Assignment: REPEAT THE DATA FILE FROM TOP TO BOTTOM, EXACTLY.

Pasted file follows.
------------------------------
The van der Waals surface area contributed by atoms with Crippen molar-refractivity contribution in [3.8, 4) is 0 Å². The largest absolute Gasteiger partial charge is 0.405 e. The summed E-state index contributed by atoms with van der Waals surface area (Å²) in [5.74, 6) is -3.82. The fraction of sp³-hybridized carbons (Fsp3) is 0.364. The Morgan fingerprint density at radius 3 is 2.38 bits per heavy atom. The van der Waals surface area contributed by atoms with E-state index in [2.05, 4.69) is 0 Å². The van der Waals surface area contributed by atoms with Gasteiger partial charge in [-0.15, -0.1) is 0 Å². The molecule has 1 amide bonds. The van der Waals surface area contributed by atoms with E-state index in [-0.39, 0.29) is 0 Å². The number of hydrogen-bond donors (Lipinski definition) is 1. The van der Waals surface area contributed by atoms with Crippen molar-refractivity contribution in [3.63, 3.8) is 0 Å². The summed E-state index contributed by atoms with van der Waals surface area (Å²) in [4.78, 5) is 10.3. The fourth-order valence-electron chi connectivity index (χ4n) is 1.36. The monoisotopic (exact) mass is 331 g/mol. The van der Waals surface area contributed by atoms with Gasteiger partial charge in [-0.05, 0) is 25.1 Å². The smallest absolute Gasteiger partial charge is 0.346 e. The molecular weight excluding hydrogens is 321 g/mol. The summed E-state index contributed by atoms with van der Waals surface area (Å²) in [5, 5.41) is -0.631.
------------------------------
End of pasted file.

The van der Waals surface area contributed by atoms with Crippen molar-refractivity contribution in [3.8, 4) is 0 Å². The largest absolute Gasteiger partial charge is 0.405 e. The summed E-state index contributed by atoms with van der Waals surface area (Å²) in [5.74, 6) is -3.82. The fraction of sp³-hybridized carbons (Fsp3) is 0.364. The Morgan fingerprint density at radius 3 is 2.38 bits per heavy atom. The van der Waals surface area contributed by atoms with E-state index in [2.05, 4.69) is 0 Å². The van der Waals surface area contributed by atoms with Gasteiger partial charge in [-0.15, -0.1) is 0 Å². The molecule has 1 amide bonds. The van der Waals surface area contributed by atoms with E-state index in [-0.39, 0.29) is 0 Å². The number of hydrogen-bond donors (Lipinski definition) is 1. The van der Waals surface area contributed by atoms with Crippen molar-refractivity contribution in [3.63, 3.8) is 0 Å². The summed E-state index contributed by atoms with van der Waals surface area (Å²) in [4.78, 5) is 10.3. The fourth-order valence-electron chi connectivity index (χ4n) is 1.36. The monoisotopic (exact) mass is 331 g/mol. The van der Waals surface area contributed by atoms with Gasteiger partial charge in [-0.05, 0) is 25.1 Å². The smallest absolute Gasteiger partial charge is 0.346 e. The molecular weight excluding hydrogens is 321 g/mol. The summed E-state index contributed by atoms with van der Waals surface area (Å²) in [5, 5.41) is -0.631.